SPRINGFIELD, MA (WGGB/WSHM) -- Sexually transmitted diseases in the U.S. are at an all-time high. That's according to the latest numbers from the Centers for Disease Control and Prevention.

The CDC just came out with numbers collected from all of 2018 and for the fifth consecutive year, combined cases of gonorrhea, chlamydia, and syphilis shot up. More than two million infections were reported in just the last year alone.

The biggest question: why?

The numbers of STD, sometimes called STIs for infection, have skyrocketed in the U.S., according to the CDC's latest data.

In 2018 there were 2.4 million syphilis, gonorrhea, and chlamydia infections. That's 100,000 more cases than in 2017.

Raising the question of why. The CDC lists an increase in people getting tested, diagnosed, and reported. Also, drug use, poverty, and the stigma - for some - of getting tested. as well as decreased condom use among gay and bisexual men and young people.

"About half of young people will get an STI and most of them will not know it because the most common symptom is actually no symptom at all," said Christine Johnston, assistant director of health promotion at Springfield College.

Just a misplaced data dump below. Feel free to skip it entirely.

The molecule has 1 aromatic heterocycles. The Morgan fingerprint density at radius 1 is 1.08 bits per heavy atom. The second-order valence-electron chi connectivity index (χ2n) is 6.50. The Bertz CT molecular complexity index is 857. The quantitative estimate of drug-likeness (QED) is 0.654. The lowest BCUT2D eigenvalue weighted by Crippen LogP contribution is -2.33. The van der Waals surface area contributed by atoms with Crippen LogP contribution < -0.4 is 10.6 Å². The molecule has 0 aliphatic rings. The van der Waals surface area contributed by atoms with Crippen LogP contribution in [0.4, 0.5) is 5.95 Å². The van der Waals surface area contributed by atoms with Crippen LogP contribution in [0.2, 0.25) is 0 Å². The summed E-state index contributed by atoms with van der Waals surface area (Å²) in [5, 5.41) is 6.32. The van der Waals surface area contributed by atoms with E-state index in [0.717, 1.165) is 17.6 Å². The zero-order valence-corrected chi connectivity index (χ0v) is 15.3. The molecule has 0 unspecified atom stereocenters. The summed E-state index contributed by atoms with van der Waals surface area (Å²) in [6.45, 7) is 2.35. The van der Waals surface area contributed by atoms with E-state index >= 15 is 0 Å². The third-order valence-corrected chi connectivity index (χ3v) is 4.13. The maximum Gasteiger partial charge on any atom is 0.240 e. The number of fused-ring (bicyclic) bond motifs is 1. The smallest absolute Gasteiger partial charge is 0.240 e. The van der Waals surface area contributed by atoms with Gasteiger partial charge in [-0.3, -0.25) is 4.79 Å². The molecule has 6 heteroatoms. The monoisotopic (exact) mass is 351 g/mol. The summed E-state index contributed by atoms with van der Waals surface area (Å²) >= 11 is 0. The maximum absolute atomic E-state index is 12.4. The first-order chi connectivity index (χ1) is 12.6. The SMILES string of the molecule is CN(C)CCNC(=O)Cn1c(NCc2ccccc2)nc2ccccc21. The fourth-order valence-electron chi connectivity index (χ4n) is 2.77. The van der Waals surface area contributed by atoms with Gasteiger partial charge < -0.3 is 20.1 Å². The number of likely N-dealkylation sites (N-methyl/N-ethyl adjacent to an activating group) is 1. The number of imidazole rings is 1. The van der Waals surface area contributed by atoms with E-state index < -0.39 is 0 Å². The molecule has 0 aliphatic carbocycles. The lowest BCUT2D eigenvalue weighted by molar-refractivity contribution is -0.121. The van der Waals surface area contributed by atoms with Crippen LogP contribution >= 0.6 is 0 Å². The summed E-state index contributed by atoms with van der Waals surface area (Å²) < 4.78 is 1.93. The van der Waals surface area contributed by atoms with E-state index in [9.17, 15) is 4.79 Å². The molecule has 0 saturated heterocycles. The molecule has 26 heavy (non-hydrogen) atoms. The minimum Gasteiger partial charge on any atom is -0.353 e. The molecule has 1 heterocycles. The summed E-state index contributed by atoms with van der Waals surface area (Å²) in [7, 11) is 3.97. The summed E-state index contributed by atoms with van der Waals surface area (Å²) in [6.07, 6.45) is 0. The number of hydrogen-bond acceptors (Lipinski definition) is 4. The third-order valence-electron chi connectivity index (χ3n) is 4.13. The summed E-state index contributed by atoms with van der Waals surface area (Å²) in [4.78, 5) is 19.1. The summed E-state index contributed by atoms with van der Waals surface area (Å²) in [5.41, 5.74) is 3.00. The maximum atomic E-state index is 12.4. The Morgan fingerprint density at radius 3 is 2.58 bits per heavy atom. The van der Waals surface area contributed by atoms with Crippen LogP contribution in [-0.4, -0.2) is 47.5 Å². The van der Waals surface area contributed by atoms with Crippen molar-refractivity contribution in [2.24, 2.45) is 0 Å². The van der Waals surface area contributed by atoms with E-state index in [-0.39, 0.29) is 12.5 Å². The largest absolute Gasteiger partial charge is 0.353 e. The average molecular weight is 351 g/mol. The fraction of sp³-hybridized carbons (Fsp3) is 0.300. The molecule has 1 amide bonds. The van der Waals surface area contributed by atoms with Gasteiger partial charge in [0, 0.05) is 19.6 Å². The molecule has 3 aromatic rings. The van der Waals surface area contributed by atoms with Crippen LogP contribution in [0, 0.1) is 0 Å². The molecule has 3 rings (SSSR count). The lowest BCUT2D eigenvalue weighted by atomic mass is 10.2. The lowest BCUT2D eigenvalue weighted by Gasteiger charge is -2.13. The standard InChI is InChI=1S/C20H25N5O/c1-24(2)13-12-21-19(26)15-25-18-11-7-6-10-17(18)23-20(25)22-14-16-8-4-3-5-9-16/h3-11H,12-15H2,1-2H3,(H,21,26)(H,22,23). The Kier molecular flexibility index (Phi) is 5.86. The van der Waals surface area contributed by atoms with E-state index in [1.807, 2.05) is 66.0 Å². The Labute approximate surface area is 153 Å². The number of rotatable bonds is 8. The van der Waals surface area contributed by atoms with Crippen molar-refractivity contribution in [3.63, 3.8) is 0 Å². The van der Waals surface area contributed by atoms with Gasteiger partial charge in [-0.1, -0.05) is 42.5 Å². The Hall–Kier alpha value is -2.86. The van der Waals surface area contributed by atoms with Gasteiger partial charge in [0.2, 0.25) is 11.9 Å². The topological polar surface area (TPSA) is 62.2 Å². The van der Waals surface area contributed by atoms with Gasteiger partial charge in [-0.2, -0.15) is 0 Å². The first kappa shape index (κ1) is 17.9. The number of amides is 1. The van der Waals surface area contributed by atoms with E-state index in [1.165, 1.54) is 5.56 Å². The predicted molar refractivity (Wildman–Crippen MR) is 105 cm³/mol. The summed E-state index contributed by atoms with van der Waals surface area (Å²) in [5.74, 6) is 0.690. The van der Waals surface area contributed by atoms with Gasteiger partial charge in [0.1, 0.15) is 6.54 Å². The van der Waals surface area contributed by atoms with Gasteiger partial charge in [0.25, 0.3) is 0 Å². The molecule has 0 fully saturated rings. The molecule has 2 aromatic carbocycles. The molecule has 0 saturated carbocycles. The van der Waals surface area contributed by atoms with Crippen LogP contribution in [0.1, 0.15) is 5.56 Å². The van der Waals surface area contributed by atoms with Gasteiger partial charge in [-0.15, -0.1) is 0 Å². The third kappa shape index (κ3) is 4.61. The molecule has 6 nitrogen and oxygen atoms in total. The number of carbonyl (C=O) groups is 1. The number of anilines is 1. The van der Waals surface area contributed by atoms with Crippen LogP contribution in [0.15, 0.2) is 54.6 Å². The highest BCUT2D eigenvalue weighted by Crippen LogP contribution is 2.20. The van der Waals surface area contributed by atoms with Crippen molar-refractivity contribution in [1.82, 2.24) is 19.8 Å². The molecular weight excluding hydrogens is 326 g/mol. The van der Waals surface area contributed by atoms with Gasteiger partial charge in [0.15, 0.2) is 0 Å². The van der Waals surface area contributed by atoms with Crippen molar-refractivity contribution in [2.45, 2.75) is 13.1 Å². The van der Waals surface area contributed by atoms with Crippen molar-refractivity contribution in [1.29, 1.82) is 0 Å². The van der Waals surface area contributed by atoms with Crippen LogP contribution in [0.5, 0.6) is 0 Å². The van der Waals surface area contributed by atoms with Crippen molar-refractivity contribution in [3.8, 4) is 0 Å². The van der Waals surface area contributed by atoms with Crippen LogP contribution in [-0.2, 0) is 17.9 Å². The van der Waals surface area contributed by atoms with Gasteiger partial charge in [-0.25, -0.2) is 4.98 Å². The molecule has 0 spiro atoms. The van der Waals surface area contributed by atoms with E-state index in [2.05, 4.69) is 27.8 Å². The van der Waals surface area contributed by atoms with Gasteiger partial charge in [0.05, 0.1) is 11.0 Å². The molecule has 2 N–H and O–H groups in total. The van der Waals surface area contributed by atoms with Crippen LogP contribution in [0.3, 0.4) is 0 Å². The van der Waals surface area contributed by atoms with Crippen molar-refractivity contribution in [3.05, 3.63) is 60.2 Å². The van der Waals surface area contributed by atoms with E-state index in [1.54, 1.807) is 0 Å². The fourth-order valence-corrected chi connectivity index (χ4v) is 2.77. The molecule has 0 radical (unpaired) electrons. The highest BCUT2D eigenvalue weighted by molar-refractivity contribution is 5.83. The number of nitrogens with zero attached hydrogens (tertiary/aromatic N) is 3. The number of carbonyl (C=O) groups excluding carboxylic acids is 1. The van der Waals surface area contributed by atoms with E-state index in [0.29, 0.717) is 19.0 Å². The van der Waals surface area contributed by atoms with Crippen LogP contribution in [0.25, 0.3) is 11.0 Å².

Springfield College is taking part in a national college health assessment study.

"Our last set of data suggested that our students are pretty good at using contraception and so they are protecting themselves against unplanned pregnancies, but contraception doesn't lend itself to STI protection," Johnston explained.

Johnston said the data also reveals there is work to be done regarding awareness.

"We do know that our students are engaged in sexual activity with zero, one, or two people on average throughout the course of a year and we just try to get the information out there that they are at risk of getting a sexually transmitted infection if they're having unprotected sex," Johnston noted.

That's one reason why Springfield College provides free protection to students.

Back to the study, the CDC also blames the rise in STDs on cuts to sex health programs at the state and local level.

They are now sounding the alarm that STDs can lead to infertility, gonorrhea, and congenital syphilis, which can cause infant death. In fact, newborn syphilis deaths shot up 22 percent from 2017 to 2018.

Doctors are emphasizing that chlamydia, gonorrhea, and syphilis can all be cured by antibiotics,

CDC researchers are calling for greater awareness and testing, saying that not that long ago, gonorrhea rates were at historic lows and syphilis was close to elimination.

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